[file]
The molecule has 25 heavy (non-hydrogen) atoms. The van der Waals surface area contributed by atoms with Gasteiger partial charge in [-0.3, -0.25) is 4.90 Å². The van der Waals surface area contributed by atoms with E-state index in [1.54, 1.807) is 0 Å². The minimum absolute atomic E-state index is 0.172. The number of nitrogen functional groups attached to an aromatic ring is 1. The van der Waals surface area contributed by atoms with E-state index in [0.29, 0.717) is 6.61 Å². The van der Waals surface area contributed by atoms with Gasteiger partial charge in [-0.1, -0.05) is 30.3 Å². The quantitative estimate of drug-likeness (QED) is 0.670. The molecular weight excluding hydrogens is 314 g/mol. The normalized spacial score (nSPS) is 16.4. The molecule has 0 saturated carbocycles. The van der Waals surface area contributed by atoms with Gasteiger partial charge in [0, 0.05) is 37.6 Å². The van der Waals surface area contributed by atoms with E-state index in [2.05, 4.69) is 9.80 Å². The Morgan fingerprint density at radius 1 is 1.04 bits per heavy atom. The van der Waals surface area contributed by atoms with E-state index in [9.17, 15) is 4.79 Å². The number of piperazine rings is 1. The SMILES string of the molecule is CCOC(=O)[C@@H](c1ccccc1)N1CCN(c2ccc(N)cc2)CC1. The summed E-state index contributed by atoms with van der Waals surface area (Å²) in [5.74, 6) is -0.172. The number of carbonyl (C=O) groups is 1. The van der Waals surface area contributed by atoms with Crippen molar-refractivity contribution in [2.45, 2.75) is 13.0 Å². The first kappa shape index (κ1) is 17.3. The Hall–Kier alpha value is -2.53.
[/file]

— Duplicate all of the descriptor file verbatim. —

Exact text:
The molecule has 25 heavy (non-hydrogen) atoms. The van der Waals surface area contributed by atoms with Gasteiger partial charge in [-0.3, -0.25) is 4.90 Å². The van der Waals surface area contributed by atoms with E-state index in [1.54, 1.807) is 0 Å². The minimum absolute atomic E-state index is 0.172. The number of nitrogen functional groups attached to an aromatic ring is 1. The van der Waals surface area contributed by atoms with E-state index in [0.29, 0.717) is 6.61 Å². The van der Waals surface area contributed by atoms with Gasteiger partial charge in [-0.1, -0.05) is 30.3 Å². The quantitative estimate of drug-likeness (QED) is 0.670. The molecular weight excluding hydrogens is 314 g/mol. The normalized spacial score (nSPS) is 16.4. The molecule has 0 saturated carbocycles. The van der Waals surface area contributed by atoms with Gasteiger partial charge in [0, 0.05) is 37.6 Å². The van der Waals surface area contributed by atoms with E-state index in [2.05, 4.69) is 9.80 Å². The Morgan fingerprint density at radius 1 is 1.04 bits per heavy atom. The van der Waals surface area contributed by atoms with E-state index in [9.17, 15) is 4.79 Å². The number of piperazine rings is 1. The SMILES string of the molecule is CCOC(=O)[C@@H](c1ccccc1)N1CCN(c2ccc(N)cc2)CC1. The summed E-state index contributed by atoms with van der Waals surface area (Å²) in [5.74, 6) is -0.172. The number of carbonyl (C=O) groups is 1. The van der Waals surface area contributed by atoms with Crippen molar-refractivity contribution in [2.45, 2.75) is 13.0 Å². The first kappa shape index (κ1) is 17.3. The Hall–Kier alpha value is -2.53.